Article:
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Tech giants dial up efforts to combat fake news

With the populace wising up to the dangers of fake news, tech giants should take steps to avoid being used as tools to spread propaganda and wreak violence.

Nov 29, 2018 by Mengjuan Li
Tech giants dial up efforts to combat fake news

Image credit: Sujith Sukumar/The Passage

The death of two-year old Wang Fengya in a rural county in Henan Province broke the internet in May 2018. Her mother, Yang Meiqin, was harassed online after a fake report painted her as an evil mom who killed her daughter. The cyber bullies went berserk and barraged her phone and WeChat account with threats and abuses driving her to the verge of suicide.

It all started when an article came out in WeChat public account Youcao claiming Yang used her daughter’s rare eye cancer as an excuse to raise funds from the public and spent the proceeds to fix her son’s cleft palette. The news of the morally depraved mother who favored the son over daughter and played the public went viral immediately.

However, a month after Fengya’s death, details start to emerge. A charity covered for the son’s operation and not the crowdfunded money. The article claimed Yang raised funds to the tune of CNY 150000, while in reality it was less than CNY 40,000. And the treatment was discontinued after the doctor lost hope on Fengya surviving the rare disease. She had also handed the rest of the funds to the local government.

The fake news has become an effective tool to polarise the public. The viral video claiming seaweed is made of plastic put the industry in back foot in 2017. Millions of people took to the streets of Hubei Province in 2016 after an earthquake rumor erupted out of nowhere. Back in 2011, salt shortage hoax resulted in supermarkets being looted.

Bytedance’s news app Toutiao used to be a hotbed of fake news. Thanks to its algorithm to recommend personalised content, Toutiao enjoys a huge user base. The app has faced a series of disciplinary actions over inappropriate content in the past including a day’s ban in January. Toutiao was also taken off all app stores in April for two weeks.

The reputation has put Bytedance’s overseas platforms under the scanner as well. Below are two examples from TopBuzz and Helo (both from the house of Bytedance), as reported in Technode.

 Source: Technode
Source: Technode
The headline of the right image cites US President Donald Trump as saying Narendra Modi should be India’s prime minister for life.

The cleanliness drive

In the wake of rising criticism, Toutiao launched a cash-reward initiative, dubbed “100”, on Monday to fight fake news. Hundred spelled out in Chinese is a homophone for “zero rumour”. As part of the drive, Toutiao will give away cash awards ranging from CNY 300 to 3000 to at least 100 anti-rumour articles every month. The initiative came close on the heels of an article in People’s Daily- the official mouthpiece of Communist Party- calling for cleansing efforts in the online ecosystem.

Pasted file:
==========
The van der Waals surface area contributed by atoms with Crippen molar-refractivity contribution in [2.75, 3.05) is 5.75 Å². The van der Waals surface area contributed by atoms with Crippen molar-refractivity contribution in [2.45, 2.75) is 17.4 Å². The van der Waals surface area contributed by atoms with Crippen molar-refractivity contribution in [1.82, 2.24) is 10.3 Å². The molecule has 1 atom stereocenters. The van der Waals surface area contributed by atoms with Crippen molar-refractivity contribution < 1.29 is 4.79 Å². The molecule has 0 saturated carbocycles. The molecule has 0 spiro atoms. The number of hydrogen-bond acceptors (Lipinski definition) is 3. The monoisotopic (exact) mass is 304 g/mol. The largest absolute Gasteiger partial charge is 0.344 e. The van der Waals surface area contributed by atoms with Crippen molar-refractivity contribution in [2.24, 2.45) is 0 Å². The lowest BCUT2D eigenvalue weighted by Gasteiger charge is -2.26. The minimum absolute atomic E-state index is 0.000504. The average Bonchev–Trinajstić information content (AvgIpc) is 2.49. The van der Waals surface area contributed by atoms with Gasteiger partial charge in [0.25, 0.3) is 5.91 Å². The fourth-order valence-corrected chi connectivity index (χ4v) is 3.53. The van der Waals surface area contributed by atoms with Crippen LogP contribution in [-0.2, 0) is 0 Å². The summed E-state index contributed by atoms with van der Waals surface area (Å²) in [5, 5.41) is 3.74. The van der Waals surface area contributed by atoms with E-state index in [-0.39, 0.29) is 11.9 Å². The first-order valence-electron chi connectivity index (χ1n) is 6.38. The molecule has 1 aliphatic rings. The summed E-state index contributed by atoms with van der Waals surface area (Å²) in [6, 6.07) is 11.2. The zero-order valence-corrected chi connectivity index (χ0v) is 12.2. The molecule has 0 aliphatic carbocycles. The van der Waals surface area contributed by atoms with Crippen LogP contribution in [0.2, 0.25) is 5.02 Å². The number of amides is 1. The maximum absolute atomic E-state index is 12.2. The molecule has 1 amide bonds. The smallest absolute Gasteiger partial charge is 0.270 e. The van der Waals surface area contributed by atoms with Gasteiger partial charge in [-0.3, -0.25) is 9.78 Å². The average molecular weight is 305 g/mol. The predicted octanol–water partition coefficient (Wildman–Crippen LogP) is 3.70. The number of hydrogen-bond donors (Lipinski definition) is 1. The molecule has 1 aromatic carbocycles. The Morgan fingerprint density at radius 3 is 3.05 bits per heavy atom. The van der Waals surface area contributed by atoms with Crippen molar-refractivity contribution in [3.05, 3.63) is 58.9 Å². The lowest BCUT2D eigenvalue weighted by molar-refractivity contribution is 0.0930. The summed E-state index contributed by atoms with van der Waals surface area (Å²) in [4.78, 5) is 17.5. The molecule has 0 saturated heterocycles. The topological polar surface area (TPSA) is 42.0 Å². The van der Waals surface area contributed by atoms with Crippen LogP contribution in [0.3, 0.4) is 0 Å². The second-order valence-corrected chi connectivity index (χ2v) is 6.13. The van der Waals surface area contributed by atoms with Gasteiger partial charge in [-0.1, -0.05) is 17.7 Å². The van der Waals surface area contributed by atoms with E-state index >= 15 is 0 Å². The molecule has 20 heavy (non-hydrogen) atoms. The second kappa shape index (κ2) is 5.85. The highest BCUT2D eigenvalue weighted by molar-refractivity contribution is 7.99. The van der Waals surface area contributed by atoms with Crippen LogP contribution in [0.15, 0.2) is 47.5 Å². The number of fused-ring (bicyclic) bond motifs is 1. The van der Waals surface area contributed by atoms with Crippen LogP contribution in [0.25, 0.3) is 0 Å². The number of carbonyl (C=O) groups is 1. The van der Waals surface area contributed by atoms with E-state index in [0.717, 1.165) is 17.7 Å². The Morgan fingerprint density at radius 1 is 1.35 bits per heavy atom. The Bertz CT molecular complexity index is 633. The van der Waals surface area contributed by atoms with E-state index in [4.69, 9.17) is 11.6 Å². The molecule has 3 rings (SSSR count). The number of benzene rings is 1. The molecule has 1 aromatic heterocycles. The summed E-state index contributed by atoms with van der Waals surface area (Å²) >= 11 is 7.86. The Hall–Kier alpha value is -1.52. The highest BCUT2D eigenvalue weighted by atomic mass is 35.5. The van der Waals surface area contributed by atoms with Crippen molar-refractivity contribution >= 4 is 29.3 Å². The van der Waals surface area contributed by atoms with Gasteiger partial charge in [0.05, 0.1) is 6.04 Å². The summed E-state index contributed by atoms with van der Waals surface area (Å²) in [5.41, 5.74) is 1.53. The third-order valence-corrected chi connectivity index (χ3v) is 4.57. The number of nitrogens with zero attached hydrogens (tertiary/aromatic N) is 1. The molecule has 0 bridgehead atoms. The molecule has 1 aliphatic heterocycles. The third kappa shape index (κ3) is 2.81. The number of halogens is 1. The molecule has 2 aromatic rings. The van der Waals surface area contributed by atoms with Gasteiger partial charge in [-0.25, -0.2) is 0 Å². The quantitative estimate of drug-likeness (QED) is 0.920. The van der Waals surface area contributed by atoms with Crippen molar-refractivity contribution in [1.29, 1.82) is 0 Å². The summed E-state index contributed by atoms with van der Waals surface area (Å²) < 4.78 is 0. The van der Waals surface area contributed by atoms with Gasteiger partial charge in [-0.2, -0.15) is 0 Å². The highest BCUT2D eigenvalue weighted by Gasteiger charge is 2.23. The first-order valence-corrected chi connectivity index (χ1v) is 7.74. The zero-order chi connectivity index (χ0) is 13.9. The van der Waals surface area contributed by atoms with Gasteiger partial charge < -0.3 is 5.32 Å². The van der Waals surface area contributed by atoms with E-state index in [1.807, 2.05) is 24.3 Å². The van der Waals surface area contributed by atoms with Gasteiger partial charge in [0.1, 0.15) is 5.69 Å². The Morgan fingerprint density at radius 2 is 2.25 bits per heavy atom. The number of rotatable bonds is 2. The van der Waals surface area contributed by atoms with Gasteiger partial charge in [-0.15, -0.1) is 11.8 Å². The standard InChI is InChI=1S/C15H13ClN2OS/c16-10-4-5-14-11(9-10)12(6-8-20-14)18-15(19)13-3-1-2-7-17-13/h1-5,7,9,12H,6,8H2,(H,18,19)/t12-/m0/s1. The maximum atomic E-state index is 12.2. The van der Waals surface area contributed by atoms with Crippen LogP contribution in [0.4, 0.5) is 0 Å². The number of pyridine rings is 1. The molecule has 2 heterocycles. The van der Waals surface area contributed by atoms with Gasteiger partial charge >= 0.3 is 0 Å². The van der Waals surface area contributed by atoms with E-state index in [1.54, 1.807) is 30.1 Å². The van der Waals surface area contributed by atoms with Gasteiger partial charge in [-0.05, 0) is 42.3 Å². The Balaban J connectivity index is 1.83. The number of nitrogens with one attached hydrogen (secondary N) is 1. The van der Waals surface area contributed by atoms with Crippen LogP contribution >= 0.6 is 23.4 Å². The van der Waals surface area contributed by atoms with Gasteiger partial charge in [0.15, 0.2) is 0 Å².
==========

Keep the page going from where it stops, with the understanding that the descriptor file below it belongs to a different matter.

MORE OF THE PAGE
Source: Screenshot from Toutiao.com
Source: Screenshot from Toutiao.com

The ‘fake news firestorm’ (coined by BBC) has led to the death of as many as 27 people in seven months in various parts of India. People were lynched to death by furious mobs over rumours peddled via popular instant messaging app WhatsApp and other social media platforms.

The Cambridge Analytica scandal earlier this year showed how the data of 50 million Facebook profiles were used by third parties to game elections. Facebook founder Mark Zuckerberg was questioned on 27 November over the privacy breach in a joint hearing with lawmakers from nine countries.

The search engine giant Google also drew flak for being a wilful vehicle for fake news especially with its ‘featured snippets in search’ feature. Google’s Chinese counterpart Baidu also faces similar accusation for displaying misleading search results.

The governments across the world are trying to make legislation to curb fake news and protect the data of its citizens.

For instance, Germany passed a law - NetzD also known as the Facebook Act- on January 1 to remove hate speeches from its system and set up filters to report fake news.

In the light of upcoming elections in EU countries, Facebook, Google, Twitter and other tech firms agreed on a code of conduct to tackle fake news at the behest of EU commission. However, the move was criticised for lacking in concrete and measurable objectives.

Meanwhile, Facebook, Twitter and Google have stepped up their efforts in India to curb the spread of misinformation.

Earlier this year, Twitter announced it would cooperate with the law enforcement agencies to curb fake news on the micro blogging site in the run up to the 2019 Lok Sabha election.

After a stern Government of India letter earlier this year, WhatsApp decided to put a cap on the number of forwards for each message. In April, Facebook partnered with Boom, a Mumbai-based fact-checking organisation, to tackle the fake news problem.

Google has partnered with fact-checking portals Alt News and BoomLive and also launched the Google News Initiative in India to train 8,000 journalists to identify fake news.

With the populace wising up to the dangers of fake news, the tech giants should put more efforts to maintain their credibility and take steps to avoid being used as tools at the hands of black hats to spread propaganda and wreak violence.

Mengjuan Li

Mengjuan Li is an intern at The Passage. She's a graduate from the University of Warwick, with a major in global media and communications.

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